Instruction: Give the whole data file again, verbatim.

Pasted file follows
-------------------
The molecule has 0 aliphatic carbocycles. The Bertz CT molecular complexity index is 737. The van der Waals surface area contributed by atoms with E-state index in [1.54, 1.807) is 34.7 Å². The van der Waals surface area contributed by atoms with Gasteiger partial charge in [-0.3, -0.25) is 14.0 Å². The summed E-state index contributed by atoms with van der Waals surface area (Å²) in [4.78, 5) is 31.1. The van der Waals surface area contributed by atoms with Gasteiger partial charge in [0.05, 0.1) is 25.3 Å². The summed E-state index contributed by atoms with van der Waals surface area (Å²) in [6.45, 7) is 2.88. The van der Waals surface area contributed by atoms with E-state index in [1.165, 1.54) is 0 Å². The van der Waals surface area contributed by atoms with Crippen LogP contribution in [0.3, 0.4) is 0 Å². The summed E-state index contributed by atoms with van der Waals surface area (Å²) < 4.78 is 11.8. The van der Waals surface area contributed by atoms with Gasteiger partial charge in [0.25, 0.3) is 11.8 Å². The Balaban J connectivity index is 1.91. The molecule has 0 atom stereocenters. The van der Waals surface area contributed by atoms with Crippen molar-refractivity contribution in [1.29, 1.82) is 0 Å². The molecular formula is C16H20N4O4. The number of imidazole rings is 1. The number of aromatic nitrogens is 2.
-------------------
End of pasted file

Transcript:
The molecule has 0 aliphatic carbocycles. The Bertz CT molecular complexity index is 737. The van der Waals surface area contributed by atoms with E-state index in [1.54, 1.807) is 34.7 Å². The van der Waals surface area contributed by atoms with Gasteiger partial charge in [-0.3, -0.25) is 14.0 Å². The summed E-state index contributed by atoms with van der Waals surface area (Å²) in [4.78, 5) is 31.1. The van der Waals surface area contributed by atoms with Gasteiger partial charge in [0.05, 0.1) is 25.3 Å². The summed E-state index contributed by atoms with van der Waals surface area (Å²) in [6.45, 7) is 2.88. The van der Waals surface area contributed by atoms with E-state index in [1.165, 1.54) is 0 Å². The van der Waals surface area contributed by atoms with Crippen LogP contribution in [0.3, 0.4) is 0 Å². The summed E-state index contributed by atoms with van der Waals surface area (Å²) < 4.78 is 11.8. The van der Waals surface area contributed by atoms with Gasteiger partial charge in [0.25, 0.3) is 11.8 Å². The Balaban J connectivity index is 1.91. The molecule has 0 atom stereocenters. The van der Waals surface area contributed by atoms with Crippen molar-refractivity contribution in [1.29, 1.82) is 0 Å². The molecular formula is C16H20N4O4. The number of imidazole rings is 1. The number of aromatic nitrogens is 2.